Staff Publications

Staff Publications

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    'Staff publications' is the digital repository of Wageningen University & Research

    'Staff publications' contains references to publications authored by Wageningen University staff from 1976 onward.

    Publications authored by the staff of the Research Institutes are available from 1995 onwards.

    Full text documents are added when available. The database is updated daily and currently holds about 240,000 items, of which 72,000 in open access.

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Record number 401664
Title Sensitivity of discharge and flood frequency to twenty-first century and late Holocene changes in climate and land use (River Meuse, northwest Europe)
Author(s) Ward, P.J.; Renssen, H.; Aerts, J.C.J.H.; Verburg, P.H.
Source Climatic Change 106 (2011)2. - ISSN 0165-0009 - p. 179 - 202.
Department(s) Land Dynamics
Publication type Refereed Article in a scientific journal
Publication year 2011
Keyword(s) use change scenarios - water-balance - model output - impact - netherlands - belgium - future - variability - vegetation - catchment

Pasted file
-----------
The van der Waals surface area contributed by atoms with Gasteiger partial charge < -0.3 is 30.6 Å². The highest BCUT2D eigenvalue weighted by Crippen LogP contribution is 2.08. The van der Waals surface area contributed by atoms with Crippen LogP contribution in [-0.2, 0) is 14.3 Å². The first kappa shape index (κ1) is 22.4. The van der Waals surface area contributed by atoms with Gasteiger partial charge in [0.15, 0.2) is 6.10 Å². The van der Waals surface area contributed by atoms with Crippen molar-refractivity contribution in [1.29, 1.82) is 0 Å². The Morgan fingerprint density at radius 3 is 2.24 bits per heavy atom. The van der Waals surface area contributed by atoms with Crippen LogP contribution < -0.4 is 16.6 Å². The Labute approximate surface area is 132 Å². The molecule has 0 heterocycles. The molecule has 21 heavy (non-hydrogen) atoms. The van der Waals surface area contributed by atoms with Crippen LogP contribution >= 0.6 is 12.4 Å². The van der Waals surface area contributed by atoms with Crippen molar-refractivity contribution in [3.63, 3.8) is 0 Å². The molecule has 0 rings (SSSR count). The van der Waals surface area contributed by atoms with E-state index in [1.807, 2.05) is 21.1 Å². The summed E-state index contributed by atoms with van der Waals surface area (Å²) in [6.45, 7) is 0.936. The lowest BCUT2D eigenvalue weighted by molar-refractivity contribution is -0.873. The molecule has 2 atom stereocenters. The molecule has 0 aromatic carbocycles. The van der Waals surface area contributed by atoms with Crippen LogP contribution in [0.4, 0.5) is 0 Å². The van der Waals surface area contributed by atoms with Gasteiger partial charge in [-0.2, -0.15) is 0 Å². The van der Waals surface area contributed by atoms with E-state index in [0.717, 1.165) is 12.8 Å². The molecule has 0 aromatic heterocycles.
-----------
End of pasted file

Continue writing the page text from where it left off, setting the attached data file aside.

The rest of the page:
Abstract We used a calibrated coupled climate–hydrological model to simulate Meuse discharge over the late Holocene (4000–3000 BP and 1000–2000 AD). We then used this model to simulate discharge in the twenty-first century under SRES emission scenarios A2 and B1, with and without future land use change. Mean discharge and medium-sized high-flow (e.g. Q99) frequency are higher in 1000–2000 AD than in 4000–3000 BP; almost all of this increase can be attributed to the conversion of forest to agriculture. In the twentieth century, mean discharge and the frequency of medium-sized high-flow events are higher than in the nineteenth century; this increase can be attributed to increased (winter half-year) precipitation. Between the twentieth and twenty-first centuries, anthropogenic climate change causes a further increase in discharge and medium-sized high-flow frequency; this increase is of a similar order of magnitude to the changes over the last 4,000 years. The magnitude of extreme flood events (return period 1,250-years) is higher in the twenty-first century than in any preceding period of the time-slices studied. In contrast to the long-term influence of deforestation on mean discharge, changes in forest cover have had little effect on these extreme floods, even on the millennial timescale.
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